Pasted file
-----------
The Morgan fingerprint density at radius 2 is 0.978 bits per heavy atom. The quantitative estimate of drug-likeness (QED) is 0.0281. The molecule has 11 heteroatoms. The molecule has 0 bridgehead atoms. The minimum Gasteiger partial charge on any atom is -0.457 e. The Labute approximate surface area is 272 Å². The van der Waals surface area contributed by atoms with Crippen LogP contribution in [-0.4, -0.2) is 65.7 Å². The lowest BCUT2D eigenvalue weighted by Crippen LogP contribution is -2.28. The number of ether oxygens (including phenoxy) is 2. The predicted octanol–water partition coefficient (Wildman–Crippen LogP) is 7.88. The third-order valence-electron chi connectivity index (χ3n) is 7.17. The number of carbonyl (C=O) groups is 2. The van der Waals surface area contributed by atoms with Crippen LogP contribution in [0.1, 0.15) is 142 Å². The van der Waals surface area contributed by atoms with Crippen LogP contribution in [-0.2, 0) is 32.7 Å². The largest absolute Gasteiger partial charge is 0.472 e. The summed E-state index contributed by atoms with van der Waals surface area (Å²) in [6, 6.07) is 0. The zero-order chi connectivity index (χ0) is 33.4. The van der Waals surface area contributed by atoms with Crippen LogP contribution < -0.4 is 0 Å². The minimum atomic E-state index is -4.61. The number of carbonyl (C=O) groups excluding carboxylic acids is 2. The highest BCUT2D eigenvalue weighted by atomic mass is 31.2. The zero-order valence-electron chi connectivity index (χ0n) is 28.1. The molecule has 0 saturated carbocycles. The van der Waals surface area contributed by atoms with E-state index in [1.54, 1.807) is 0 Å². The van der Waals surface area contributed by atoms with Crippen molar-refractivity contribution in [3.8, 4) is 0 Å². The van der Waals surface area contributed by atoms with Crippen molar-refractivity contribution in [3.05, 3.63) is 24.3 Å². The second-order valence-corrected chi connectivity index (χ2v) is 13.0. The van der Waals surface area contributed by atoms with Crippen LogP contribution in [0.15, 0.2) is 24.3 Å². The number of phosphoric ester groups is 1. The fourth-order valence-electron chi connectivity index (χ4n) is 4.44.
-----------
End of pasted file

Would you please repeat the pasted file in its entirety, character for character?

The Morgan fingerprint density at radius 2 is 0.978 bits per heavy atom. The quantitative estimate of drug-likeness (QED) is 0.0281. The molecule has 11 heteroatoms. The molecule has 0 bridgehead atoms. The minimum Gasteiger partial charge on any atom is -0.457 e. The Labute approximate surface area is 272 Å². The van der Waals surface area contributed by atoms with Crippen LogP contribution in [-0.4, -0.2) is 65.7 Å². The lowest BCUT2D eigenvalue weighted by Crippen LogP contribution is -2.28. The number of ether oxygens (including phenoxy) is 2. The predicted octanol–water partition coefficient (Wildman–Crippen LogP) is 7.88. The third-order valence-electron chi connectivity index (χ3n) is 7.17. The number of carbonyl (C=O) groups is 2. The van der Waals surface area contributed by atoms with Crippen LogP contribution in [0.1, 0.15) is 142 Å². The van der Waals surface area contributed by atoms with Crippen LogP contribution in [-0.2, 0) is 32.7 Å². The largest absolute Gasteiger partial charge is 0.472 e. The summed E-state index contributed by atoms with van der Waals surface area (Å²) in [6, 6.07) is 0. The zero-order chi connectivity index (χ0) is 33.4. The van der Waals surface area contributed by atoms with Crippen LogP contribution < -0.4 is 0 Å². The minimum atomic E-state index is -4.61. The number of carbonyl (C=O) groups excluding carboxylic acids is 2. The highest BCUT2D eigenvalue weighted by atomic mass is 31.2. The zero-order valence-electron chi connectivity index (χ0n) is 28.1. The molecule has 0 saturated carbocycles. The van der Waals surface area contributed by atoms with E-state index in [1.54, 1.807) is 0 Å². The van der Waals surface area contributed by atoms with Crippen molar-refractivity contribution in [3.8, 4) is 0 Å². The van der Waals surface area contributed by atoms with Crippen molar-refractivity contribution in [3.05, 3.63) is 24.3 Å². The second-order valence-corrected chi connectivity index (χ2v) is 13.0. The van der Waals surface area contributed by atoms with Crippen LogP contribution in [0.15, 0.2) is 24.3 Å². The number of phosphoric ester groups is 1. The fourth-order valence-electron chi connectivity index (χ4n) is 4.44.